07.02.2013 1

‘Alter or abolish it’

By Robert Romano

237 years ago, on July 4, 1776, the Declaration of Independence was adopted by the 13 colonies to affirm that governments are constituted to secure natural, individual rights and that they “deriv[e] their just powers from the consent of the governed.”

And, that “whenever any form of government becomes destructive of these ends, it is the right of the people to alter or to abolish it, and to institute new government.”

Looking back on these words, it is hard to defend the government in its present form as one that either secures individual rights or operates with the consent of the governed. Particularly, when one considers how meticulously those rights have been eroded over time and how feckless the three branches of government have become at reining in virtually limitless expansions of federal power.

Consider for example the existence of super agencies that possess the power of each of the three branches to make laws, enforce them, and apply them to individuals caught in the web of the administrative state — a topic of much interest to authors such as talk show host Mark Levin (Liberty and Tyranny, Ameritopia) to George Washington University professor Jonathan Turley writing recently in the Washington Post “The rise of the fourth branch of government.”

Levin in Ameritopia argues that the U.S. has become what he calls a “post-constitutional, democratic utopia.” He explains, “The federal government has become unmoored from its origins… It is not strictly a representative republic, because so many edicts are produced by a maze of administrative departments that are unknown to the public and detached from its sentiment.”

Turley agrees, noting “Our carefully constructed system of checks and balances is being negated by the rise of a fourth branch, an administrative state of sprawling departments and agencies that govern with increasing autonomy and decreasing transparency.”

Turley notes that federal agencies issue about 3,000 regulations a year, compared to Congress only enacting about 140 laws. On top of that, the agencies have their own courts — quasi-judicial bodies — that additionally issue almost 1 million adjudicatory rulings a year on those regulations. That compares with federal courts only issuing about 95,000 rulings a year.

Turley writes that, as a result, “a citizen is 10 times more likely to be tried by an agency than by an actual court,” lacking due process and “with one-sided presumptions and procedural rules favoring the agency.”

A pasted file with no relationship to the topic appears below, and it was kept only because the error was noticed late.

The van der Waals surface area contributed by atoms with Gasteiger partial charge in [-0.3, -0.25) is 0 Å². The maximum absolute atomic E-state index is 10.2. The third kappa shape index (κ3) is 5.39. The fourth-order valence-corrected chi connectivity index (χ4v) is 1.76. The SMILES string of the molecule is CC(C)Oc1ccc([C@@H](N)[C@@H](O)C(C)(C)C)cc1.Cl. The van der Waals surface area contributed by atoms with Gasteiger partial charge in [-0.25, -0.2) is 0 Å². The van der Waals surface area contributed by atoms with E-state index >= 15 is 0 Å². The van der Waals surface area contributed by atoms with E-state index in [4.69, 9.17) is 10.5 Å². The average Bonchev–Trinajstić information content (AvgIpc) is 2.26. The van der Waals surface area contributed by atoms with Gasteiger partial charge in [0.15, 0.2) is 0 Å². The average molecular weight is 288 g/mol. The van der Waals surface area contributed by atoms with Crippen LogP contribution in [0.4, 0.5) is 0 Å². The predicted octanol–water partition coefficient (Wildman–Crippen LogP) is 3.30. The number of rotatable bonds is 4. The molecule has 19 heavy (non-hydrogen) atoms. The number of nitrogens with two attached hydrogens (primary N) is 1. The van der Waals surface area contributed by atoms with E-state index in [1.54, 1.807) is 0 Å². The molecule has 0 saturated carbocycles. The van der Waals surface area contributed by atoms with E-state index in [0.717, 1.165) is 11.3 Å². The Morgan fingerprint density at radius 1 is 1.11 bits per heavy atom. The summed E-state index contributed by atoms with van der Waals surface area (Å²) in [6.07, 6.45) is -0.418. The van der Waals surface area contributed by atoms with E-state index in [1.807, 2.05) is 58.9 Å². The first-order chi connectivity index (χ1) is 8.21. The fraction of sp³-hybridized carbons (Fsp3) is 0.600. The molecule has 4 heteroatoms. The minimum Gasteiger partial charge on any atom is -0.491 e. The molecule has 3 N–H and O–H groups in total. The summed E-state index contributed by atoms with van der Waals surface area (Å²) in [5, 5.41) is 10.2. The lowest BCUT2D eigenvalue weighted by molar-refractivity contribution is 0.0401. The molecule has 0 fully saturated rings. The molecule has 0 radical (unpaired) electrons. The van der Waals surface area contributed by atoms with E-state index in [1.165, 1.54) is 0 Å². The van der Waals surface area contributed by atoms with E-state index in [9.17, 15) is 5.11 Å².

In Ameritopia, author Levin extensively quotes philosopher John Locke, who in 1689 warned precisely against such a concentration of powers into single entities: “it may be too great temptation to human frailty, apt to grasp at power, for the same persons who have the power of making laws to have also in their hands the power to execute them.” Here, Locke famously argued — later refined by Charles de Montesquieu — that governmental powers should be separated.

For the uninitiated, as Levin’s book and daily broadcast make abundantly clear, Locke and Montesquieu together make two of the most influential philosophers whose works later advised the American Revolution, and then the form the federal government would take in the adoption of the Constitution, which made the separation of powers its cornerstone.

Locke called the concentration of power no less than tyrannical: “As usurpation is the exercise of power which another hath a right to, so tyranny is the exercise of power beyond right, which nobody can have a right to.”

Is today’s administrative state tyrannical?

It is hard to argue that it is anything but arbitrary and capricious in its rulemakings. Also, the sheer number of agencies and their many subdivisions that issue such quasi-judicial rulings on individuals and businesses is simply overwhelming. The University of Virginia has published a comprehensive listing of these linking to the many federal databases containing the hundreds of thousands of rulings made each year.

The university is careful to note that this is not a listing of regulations per se, but of adjudicatory rulings: “This page is not an attempt to link to Federal Register or the Code of Federal Regulations information for each federal agency. It links to other administrative actions which are outside the scope of the CFR or the FR.”

This is a concentration of powers without question, giving agencies — in addition to the ability to issue and enforce regulations — the power to legitimize their actions through official tribunal proceedings. Only a small percentage of these will ever be appealed to federal court — or even brought to Congress or the President’s attention — leaving the agencies with vast discretion.

Some of the major agencies with these superlative powers include but are not limited to: the National Labor Relations Board, the Consumer Financial Protection Bureau (housed in the Federal Reserve), the Federal Reserve itself, the Environmental Protection Agency, the Environmental Appeals Board, the Securities and Exchange Commission, the Bureau of Land Management, the Fish & Wildlife Service, the Occupational Safety and Health Administration, the Internal Revenue Service, the Patent and Trademark Office, the Food and Drug Administration, and the Housing and Urban Development Department’s Office of Hearings and Appeals.